Offering financial services provides marquee brands an opportunity to create a new line of revenue through interchange and interest fees that typically would flow to a traditional bank.
Financial services is one of the most intimate business relationships that both a business and individuals can have. Customers that acquire financial services from a brand are less likely to leave them for a competitor, resulting in higher customer lifetime value and revenue from the brand’s core services.
Crowdfund Insider: What impact do you foresee this having on traditional banks?
Luis Trujillo: Many pundits go out on a limb and say that traditional banking is going to disappear on the heels of a fintech takeover. This can’t be farther from reality, in my opinion. What will happen is that there will be a fundamental change in the business relationship structure: Customers (both consumers and small businesses) will have better and more attractive financial services options being offered by large brands they like and trust.
Traditional banks are very much in play, even if they are not the ones directly engaging the customers. Embedded finance providers enabling these services for large brands are still reliant on traditional banks and will continue to be for the foreseeable future. And some banks will evolve to provide an embedded finance offering themselves. The market opportunity affords enough room for many to participate, and traditional banks will be front and center, even if behind the scenes.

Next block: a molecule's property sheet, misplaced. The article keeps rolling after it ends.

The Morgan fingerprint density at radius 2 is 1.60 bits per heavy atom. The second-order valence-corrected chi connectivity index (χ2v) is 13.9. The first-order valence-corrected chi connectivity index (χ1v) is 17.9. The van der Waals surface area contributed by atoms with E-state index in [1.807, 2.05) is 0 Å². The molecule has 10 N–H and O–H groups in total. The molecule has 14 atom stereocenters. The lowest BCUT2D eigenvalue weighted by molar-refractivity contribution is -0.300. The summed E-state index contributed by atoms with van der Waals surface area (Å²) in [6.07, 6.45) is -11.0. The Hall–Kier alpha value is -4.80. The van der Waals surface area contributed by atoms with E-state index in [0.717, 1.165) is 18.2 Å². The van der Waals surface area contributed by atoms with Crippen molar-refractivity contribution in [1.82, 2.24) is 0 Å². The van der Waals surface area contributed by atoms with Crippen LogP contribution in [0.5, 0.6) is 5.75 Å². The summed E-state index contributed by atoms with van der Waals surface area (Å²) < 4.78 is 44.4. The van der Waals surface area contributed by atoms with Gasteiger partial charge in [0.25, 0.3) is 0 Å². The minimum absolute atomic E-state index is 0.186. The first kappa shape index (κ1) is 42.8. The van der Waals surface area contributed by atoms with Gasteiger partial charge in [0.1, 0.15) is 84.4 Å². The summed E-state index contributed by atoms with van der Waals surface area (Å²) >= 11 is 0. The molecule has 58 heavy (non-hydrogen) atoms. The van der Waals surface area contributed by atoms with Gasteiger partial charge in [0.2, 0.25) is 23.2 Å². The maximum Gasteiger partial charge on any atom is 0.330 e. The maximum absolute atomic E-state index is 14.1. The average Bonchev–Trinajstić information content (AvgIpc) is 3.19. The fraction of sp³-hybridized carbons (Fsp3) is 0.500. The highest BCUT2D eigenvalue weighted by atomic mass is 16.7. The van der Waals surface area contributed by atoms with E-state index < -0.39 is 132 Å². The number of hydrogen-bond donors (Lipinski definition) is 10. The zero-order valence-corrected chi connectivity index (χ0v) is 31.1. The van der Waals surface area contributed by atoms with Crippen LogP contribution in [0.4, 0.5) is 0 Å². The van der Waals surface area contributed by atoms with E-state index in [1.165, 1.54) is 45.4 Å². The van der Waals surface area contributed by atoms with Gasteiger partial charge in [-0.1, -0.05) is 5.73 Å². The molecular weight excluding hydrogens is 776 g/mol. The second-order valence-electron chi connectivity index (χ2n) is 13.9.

Crowdfund Insider: Can you outline the typical relationship between embedded finance organizations and banks?
Luis Trujillo: In the current landscape, embedded finance companies partner with banks for a variety of reasons:
- To secure the bank accounts that they need to store funds, access a treasury management ecosystem, and process settlements for the programs they enable.
- To access federal payment schemes like ACH and check clearing, which are only accessible by banks. In markets outside of the U.S., like Europe, there is a similar structure to be able to access systems like SEPA and Faster Payments. Banks provide the pathway to these systems that fintechs require.
- To issue cards for their credit programs. Card issuing activities in certain countries, like the U.S., require an issuing financial institution that is a principal member of a card scheme.
- To provide regulatory coverage for those embedded finance companies that are not licensed (NB: Alviere is licensed).